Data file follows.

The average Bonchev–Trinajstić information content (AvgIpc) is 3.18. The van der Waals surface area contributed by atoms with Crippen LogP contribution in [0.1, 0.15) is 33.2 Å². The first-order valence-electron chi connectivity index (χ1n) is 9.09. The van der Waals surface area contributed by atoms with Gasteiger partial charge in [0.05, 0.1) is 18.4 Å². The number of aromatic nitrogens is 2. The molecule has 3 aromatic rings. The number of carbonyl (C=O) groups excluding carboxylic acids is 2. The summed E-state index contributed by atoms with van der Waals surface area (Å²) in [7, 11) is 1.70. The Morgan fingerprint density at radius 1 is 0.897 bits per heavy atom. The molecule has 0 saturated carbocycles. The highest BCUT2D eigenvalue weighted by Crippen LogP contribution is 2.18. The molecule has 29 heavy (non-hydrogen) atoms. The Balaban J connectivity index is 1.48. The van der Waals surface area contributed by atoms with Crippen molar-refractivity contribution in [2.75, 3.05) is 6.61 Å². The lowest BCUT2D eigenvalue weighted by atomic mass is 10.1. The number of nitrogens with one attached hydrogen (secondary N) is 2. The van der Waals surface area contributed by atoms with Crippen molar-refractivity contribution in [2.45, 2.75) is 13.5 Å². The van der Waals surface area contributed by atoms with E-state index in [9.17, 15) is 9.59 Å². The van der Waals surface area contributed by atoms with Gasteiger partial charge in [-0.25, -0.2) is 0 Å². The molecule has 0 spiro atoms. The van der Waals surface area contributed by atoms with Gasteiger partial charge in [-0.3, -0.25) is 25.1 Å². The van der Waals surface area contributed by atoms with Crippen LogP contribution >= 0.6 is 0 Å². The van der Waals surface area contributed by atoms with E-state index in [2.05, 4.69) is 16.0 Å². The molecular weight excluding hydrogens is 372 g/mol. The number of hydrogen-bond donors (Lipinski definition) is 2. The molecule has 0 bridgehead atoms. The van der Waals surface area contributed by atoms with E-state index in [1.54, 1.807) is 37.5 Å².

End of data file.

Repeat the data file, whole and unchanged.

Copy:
The average Bonchev–Trinajstić information content (AvgIpc) is 3.18. The van der Waals surface area contributed by atoms with Crippen LogP contribution in [0.1, 0.15) is 33.2 Å². The first-order valence-electron chi connectivity index (χ1n) is 9.09. The van der Waals surface area contributed by atoms with Gasteiger partial charge in [0.05, 0.1) is 18.4 Å². The number of aromatic nitrogens is 2. The molecule has 3 aromatic rings. The number of carbonyl (C=O) groups excluding carboxylic acids is 2. The summed E-state index contributed by atoms with van der Waals surface area (Å²) in [7, 11) is 1.70. The Morgan fingerprint density at radius 1 is 0.897 bits per heavy atom. The molecule has 0 saturated carbocycles. The highest BCUT2D eigenvalue weighted by Crippen LogP contribution is 2.18. The molecule has 29 heavy (non-hydrogen) atoms. The Balaban J connectivity index is 1.48. The van der Waals surface area contributed by atoms with Crippen molar-refractivity contribution in [2.75, 3.05) is 6.61 Å². The lowest BCUT2D eigenvalue weighted by atomic mass is 10.1. The number of nitrogens with one attached hydrogen (secondary N) is 2. The van der Waals surface area contributed by atoms with Crippen molar-refractivity contribution in [2.45, 2.75) is 13.5 Å². The van der Waals surface area contributed by atoms with E-state index in [9.17, 15) is 9.59 Å². The van der Waals surface area contributed by atoms with Gasteiger partial charge in [-0.25, -0.2) is 0 Å². The molecule has 0 spiro atoms. The van der Waals surface area contributed by atoms with Gasteiger partial charge in [-0.3, -0.25) is 25.1 Å². The van der Waals surface area contributed by atoms with Crippen LogP contribution >= 0.6 is 0 Å². The van der Waals surface area contributed by atoms with E-state index in [2.05, 4.69) is 16.0 Å². The molecular weight excluding hydrogens is 372 g/mol. The number of hydrogen-bond donors (Lipinski definition) is 2. The molecule has 0 bridgehead atoms. The van der Waals surface area contributed by atoms with E-state index in [1.54, 1.807) is 37.5 Å².